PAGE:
I saw a lot of good money spent on "biodegradable" cups, plates and trash bags this past week.
For those of you who've never had a tour of a landfill, nothing rots in a modern landfill.
Modern landfills permanently entomb trash within impermeable layers of rock and plastic sheeting (see pic.), compacting the refuse into a dense, anoxic environment that prevents the infiltration of water or air (and therefore any real amount of biological decomposition). This is a good thing! The last thing you want is for a city's worth of old batteries and diapers to corrode and seep into the groundwater. Completed landfills are sometimes covered in grass and converted to golf courses or parks, but trees can never be planted due to the disruptive impact of their deep roots.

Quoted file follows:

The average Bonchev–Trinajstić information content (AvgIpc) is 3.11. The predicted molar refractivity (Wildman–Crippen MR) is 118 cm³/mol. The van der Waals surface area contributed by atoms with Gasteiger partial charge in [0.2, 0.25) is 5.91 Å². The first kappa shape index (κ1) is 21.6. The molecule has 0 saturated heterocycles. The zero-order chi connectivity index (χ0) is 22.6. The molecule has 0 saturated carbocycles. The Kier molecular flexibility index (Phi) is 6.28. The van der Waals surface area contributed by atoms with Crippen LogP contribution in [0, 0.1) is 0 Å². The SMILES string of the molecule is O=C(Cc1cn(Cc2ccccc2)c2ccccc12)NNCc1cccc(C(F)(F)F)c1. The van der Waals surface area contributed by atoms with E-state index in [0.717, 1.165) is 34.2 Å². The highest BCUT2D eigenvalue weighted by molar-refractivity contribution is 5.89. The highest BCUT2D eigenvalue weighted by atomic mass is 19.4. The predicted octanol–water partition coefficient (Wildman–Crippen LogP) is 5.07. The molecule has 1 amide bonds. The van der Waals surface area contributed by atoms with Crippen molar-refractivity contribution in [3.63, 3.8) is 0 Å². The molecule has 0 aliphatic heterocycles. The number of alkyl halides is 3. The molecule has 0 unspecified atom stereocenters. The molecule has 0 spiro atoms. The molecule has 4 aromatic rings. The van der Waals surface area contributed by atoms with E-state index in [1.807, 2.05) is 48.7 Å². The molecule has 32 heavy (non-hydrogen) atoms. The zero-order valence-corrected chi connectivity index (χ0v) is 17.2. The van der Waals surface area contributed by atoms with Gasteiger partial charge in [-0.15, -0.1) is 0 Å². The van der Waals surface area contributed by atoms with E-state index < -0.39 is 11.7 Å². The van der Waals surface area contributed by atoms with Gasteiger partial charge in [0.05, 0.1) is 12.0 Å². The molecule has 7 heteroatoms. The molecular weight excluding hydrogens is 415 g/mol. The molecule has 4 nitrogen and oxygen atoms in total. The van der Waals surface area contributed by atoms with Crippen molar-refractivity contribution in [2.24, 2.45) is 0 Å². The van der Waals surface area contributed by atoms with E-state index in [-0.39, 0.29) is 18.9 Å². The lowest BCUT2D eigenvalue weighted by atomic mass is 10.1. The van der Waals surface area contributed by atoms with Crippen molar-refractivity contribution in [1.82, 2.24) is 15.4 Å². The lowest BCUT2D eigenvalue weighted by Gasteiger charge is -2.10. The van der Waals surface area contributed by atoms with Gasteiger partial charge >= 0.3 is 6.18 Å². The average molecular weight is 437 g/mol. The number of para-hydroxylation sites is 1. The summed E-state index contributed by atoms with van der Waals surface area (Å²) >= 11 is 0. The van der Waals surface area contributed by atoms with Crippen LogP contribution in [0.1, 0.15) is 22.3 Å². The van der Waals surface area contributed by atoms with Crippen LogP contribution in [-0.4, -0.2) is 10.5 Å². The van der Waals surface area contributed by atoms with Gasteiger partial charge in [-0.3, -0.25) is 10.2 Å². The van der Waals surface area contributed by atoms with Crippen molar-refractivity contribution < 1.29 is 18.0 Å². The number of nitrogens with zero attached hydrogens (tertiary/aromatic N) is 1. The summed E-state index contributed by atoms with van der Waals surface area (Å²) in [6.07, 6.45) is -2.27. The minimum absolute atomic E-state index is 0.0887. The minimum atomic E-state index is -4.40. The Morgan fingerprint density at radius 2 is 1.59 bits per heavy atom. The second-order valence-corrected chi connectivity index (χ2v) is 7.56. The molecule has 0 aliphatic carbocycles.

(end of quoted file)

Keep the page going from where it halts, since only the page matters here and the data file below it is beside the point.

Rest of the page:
I find the biodegradable sales pitch especially disingenuous when it comes to "compostable" plastic products made from corn. These plastics are only compostable under rigorous, professional conditions. If you throw them in any old pile, they'll be around for years just like corn cobs or wood.*
I don't see cutting down on landfill space as a big environmental priority at any rate (especially in a country with as much surplus wastelands as the U.S.). I'm a lot more concerned about slowing the paving over of our best wildlands and agricultural soil, and conservation that limits the oil and mining-intensive production side of consumption (as opposed to just figuring out how to throw out what we're done with).
Use it up, wear it out, fix it up or do without...
* Has anyone actually tried to compost these corn plastics? Did it work? What are your conditions?